LOS ANGELES—The Major League Baseball organization suspended Los Angeles Dodgers pitcher Trevor Bauer for two full seasons on Friday, April 29. It is the harshest punishment handed out under MLB’s domestic violence policy. Bauer denies any wrongdoing and is appealing the decision.

Last year, Bauer was accused of sexual assault by a San Diego woman who claimed the Dodgers pitcher injured her during sexual encounters. The Los Angeles County District Attorney’s Office declined to file criminal charges in February 2022, but MLB has the authority to suspend players without a criminal conviction.

Bauer released the following statement after the suspension:

“In the strongest possible terms, I deny committing any violation of the leagues domestic violence and sexual assault policy. I am appealing this action and expect to prevail.”

A third woman has accused Bauer of sexual assault, hours after the suspension was announced. The woman from Columbus, Ohio told The Washington Post the pitcher choked her unconscious dozens of times without her consent over their years long relationship.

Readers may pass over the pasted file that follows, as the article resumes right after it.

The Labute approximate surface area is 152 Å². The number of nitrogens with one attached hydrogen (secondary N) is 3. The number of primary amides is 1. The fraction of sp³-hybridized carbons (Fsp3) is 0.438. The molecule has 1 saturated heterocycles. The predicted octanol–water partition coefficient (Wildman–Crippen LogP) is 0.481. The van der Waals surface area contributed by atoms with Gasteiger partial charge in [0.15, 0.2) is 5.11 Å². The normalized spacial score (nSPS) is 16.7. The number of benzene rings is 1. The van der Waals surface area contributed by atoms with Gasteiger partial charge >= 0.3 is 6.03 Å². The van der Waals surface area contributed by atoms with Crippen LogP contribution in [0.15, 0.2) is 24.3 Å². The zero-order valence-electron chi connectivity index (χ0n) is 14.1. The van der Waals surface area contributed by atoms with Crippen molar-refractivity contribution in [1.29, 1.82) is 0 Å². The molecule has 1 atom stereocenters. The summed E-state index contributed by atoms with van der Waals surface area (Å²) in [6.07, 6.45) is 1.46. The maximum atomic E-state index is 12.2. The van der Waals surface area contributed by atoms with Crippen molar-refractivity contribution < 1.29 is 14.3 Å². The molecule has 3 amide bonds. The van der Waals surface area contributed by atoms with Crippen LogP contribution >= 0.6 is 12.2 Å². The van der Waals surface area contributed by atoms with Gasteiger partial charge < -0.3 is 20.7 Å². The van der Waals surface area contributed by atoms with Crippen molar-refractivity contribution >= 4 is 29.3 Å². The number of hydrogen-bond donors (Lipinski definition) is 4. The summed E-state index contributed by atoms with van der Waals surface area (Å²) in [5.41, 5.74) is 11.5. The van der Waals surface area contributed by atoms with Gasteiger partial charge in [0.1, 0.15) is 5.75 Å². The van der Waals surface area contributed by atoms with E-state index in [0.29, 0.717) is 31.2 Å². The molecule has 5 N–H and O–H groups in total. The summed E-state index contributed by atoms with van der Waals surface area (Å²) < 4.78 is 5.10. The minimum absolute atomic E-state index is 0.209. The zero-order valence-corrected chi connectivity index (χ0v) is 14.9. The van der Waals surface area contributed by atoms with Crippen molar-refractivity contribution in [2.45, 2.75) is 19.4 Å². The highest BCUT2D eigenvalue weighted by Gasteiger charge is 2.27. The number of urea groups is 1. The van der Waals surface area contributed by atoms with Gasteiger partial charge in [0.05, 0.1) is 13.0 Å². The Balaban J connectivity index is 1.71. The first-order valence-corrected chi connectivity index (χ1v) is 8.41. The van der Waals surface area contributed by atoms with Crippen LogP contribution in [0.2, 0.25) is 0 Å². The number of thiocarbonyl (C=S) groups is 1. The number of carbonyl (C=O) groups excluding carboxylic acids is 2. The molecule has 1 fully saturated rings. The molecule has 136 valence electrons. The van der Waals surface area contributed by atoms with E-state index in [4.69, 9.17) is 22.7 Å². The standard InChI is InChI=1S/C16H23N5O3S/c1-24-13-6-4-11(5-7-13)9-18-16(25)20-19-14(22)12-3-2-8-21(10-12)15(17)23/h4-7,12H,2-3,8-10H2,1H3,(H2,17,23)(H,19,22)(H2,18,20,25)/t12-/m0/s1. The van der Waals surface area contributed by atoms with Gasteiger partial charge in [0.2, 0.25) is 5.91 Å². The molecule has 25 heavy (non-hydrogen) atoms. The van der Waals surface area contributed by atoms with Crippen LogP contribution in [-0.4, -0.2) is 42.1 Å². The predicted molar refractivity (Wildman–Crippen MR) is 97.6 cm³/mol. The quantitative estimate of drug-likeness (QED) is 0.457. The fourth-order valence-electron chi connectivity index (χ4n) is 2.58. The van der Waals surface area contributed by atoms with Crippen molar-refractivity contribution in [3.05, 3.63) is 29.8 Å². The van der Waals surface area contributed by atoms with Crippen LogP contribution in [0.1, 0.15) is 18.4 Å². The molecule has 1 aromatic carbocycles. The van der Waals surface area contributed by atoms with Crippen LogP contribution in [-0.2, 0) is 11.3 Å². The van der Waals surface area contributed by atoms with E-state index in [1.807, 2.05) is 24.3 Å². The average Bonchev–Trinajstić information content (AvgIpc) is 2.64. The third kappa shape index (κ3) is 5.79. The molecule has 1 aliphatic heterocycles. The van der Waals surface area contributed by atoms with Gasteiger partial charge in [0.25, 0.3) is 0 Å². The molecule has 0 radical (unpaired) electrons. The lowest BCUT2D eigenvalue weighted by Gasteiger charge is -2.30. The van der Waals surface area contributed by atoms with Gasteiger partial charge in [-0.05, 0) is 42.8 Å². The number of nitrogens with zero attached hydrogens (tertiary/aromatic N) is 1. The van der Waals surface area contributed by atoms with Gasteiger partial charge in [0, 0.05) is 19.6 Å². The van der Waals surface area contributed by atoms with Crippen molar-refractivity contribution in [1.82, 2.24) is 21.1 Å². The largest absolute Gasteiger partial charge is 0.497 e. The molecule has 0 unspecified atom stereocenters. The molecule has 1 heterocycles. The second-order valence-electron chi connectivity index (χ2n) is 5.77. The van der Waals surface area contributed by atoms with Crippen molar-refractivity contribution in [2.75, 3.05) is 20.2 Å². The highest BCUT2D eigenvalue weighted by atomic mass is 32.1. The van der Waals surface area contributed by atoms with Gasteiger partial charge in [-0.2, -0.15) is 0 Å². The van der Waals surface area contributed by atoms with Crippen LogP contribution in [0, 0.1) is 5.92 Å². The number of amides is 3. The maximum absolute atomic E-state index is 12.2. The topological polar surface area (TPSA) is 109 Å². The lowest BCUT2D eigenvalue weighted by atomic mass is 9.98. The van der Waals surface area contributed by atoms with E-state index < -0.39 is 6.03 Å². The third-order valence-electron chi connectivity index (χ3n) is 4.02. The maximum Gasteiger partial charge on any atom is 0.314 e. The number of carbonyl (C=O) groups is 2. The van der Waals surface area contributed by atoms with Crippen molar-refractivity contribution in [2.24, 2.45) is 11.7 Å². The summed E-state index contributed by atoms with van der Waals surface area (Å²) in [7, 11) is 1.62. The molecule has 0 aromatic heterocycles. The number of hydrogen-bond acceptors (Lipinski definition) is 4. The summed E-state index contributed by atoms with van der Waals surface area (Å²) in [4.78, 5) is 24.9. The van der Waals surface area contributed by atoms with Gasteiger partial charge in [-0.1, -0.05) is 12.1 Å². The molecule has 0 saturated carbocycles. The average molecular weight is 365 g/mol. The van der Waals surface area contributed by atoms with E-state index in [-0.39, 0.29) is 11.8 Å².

The 31-year-old hails from San Diego and joined the Dodgers on a three-year contract worth $102 million in February 2021. He missed the last 99 games on administrative leave before Friday’s decision. His 324 game suspension began Friday.

Should Bauer’s suspension be upheld after the appeal process, his contract with the Dodgers will have expired. The Dodgers would save the $28 million that remains on his contract in 2022 and the full $32 million in 2023. The Dodgers are not allowed to release Bauer until after his suspension ends.

Bauer is the 16th player suspended since August 2015, when MLB unveiled their joint domestic violence policy. This grants MLB commissioner Rob Manfred the autonomy to the suspend players under “just cause.”